Dear Minority Citizens: Your Vote Matters

Low voter turnout rates are an issue America has been facing for years, specifically among the minority population. Minority citizens consistently have had a comparatively low registered voter populations, more specifically in midterm elections (though presidential elections do not typically get much participation either.) In contrast, even of the minority citizens who are registered, many of them do not typically go to the polls. It seems among eligible Americans who are both registered and not registered to vote, minority citizens are the majority of non-voters.

Why do minority groups in America have extremely low voter turnout rates compared to their counterparts? Why do so many American minorities believe their participation in choosing a representative does not matter? These are important issues that must be given more consideration.

A possible explanation seems to lie in the fact that since minorities in America feel unheard, they become unmotivated and lose hope in the political process, resulting in them completely disengaging and not participating in the political process. However, this mindset not only further perpetuates the low voter turnout problem, but it causes minorities’ needs to be neglected by their own government, never getting their issues resolved by their elected representatives whose job it is to help their constituents.

The historic discrimination against people of color in the voting institution has left minorities uninspired and unmotivated to participate in the political process. The way to fight back the historic discrimination against people of color is not to disenfranchise yourself. The solution is to vote in larger masses, so that minority voices are heard throughout the country. Minority voices deserve to be heard and given more consideration by our elected representatives. The lack of voter participation within minority communities makes it difficult to move towards a more diverse and inclusive government. However, the widespread participation of minorities could potentially create a more inclusive government designed to serve everybody. This would not happen overnight, however. The first step toward this ideal is demanding for your needs to heard by voting.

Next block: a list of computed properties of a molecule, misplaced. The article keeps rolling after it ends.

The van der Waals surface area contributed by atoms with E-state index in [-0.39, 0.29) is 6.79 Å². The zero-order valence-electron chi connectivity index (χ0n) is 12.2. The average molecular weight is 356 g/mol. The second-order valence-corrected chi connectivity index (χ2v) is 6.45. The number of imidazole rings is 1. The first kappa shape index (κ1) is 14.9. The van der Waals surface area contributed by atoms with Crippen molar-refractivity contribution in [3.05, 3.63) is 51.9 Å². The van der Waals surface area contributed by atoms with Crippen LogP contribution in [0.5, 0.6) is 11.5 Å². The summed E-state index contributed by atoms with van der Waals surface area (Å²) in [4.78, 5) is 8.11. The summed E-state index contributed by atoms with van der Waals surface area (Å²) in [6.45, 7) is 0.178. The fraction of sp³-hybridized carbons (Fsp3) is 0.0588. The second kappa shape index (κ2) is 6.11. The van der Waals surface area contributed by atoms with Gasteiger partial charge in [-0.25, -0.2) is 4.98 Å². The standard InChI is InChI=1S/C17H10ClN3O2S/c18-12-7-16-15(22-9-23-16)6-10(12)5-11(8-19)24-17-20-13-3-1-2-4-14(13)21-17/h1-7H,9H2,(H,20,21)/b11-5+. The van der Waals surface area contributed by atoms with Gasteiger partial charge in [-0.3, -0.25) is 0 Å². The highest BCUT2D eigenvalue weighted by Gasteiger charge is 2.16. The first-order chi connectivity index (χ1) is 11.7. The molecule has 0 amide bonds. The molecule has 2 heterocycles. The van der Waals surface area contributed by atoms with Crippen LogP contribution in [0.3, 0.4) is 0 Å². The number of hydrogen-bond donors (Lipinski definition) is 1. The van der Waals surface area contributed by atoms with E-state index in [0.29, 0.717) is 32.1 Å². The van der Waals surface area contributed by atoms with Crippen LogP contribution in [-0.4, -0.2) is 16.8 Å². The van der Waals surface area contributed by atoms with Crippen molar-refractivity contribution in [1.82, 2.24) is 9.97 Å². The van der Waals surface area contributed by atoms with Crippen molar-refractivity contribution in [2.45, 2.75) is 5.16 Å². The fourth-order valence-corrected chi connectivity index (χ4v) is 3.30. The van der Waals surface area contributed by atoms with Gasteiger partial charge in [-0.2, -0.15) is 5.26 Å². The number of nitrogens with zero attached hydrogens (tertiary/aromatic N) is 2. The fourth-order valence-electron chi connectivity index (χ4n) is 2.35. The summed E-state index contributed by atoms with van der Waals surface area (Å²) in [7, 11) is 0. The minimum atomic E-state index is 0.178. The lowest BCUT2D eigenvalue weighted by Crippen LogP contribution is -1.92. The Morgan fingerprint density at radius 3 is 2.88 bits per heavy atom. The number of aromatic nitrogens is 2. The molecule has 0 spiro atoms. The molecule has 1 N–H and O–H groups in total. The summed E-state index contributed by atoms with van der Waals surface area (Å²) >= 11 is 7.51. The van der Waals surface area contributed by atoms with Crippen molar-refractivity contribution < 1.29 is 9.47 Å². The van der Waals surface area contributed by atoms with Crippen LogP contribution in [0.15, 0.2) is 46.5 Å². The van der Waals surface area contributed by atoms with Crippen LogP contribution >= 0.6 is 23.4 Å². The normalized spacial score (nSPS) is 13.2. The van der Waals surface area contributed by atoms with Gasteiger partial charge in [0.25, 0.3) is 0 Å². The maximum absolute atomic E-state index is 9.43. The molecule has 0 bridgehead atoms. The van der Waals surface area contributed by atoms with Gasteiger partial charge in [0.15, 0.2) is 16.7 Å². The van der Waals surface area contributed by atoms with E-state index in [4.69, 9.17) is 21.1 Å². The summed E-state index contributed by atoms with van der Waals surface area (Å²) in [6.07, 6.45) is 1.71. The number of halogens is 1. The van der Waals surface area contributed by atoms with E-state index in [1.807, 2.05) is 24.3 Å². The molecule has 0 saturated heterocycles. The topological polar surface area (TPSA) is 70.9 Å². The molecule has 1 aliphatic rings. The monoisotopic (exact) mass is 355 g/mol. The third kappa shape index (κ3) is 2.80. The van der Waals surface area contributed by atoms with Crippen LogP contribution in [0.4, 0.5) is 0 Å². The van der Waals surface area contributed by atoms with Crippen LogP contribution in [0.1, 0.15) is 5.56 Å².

Those who do not participate during elections are less likely to have their political needs satisfied. Naturally, since the majority of minorities do not vote, politicians do not have to pander to their needs to get elected. Statistics show that, on average, politicians focus on the needs of the 40% of Americans who typically vote in elections, not really giving much attention to those who do not vote. By going to the polls in records numbers, minorities could alert politicians to the fact that their voices matter and also deserve to be heard. While it is easy to become cynical about voting, it is also important to note that, as Americans, we are lucky to be given the opportunity to choose our own representatives. We have the power to change our government peacefully, through voting.

In past elections, those who were not registered to vote or were less likely to vote were demographically different from most voters. Typically, those who choose not to vote are younger, more racially diverse, ethnically diverse, less affluent, and less educated. These demographics have valuable points of view that must be voiced so that our government will better serve the American people. It has been proven time and time again that people usually vote for candidates with whom they identify the most. This is why Barack Obama elicited a high voter turnout rate, especially among the youth and minorities. He was a relatable candidate, who gave the youth and minorities hope for change. While there is not always a candidate as exciting as the first African American president of the United States, voting for candidates who will help further your ideals, however small, can be equally effective.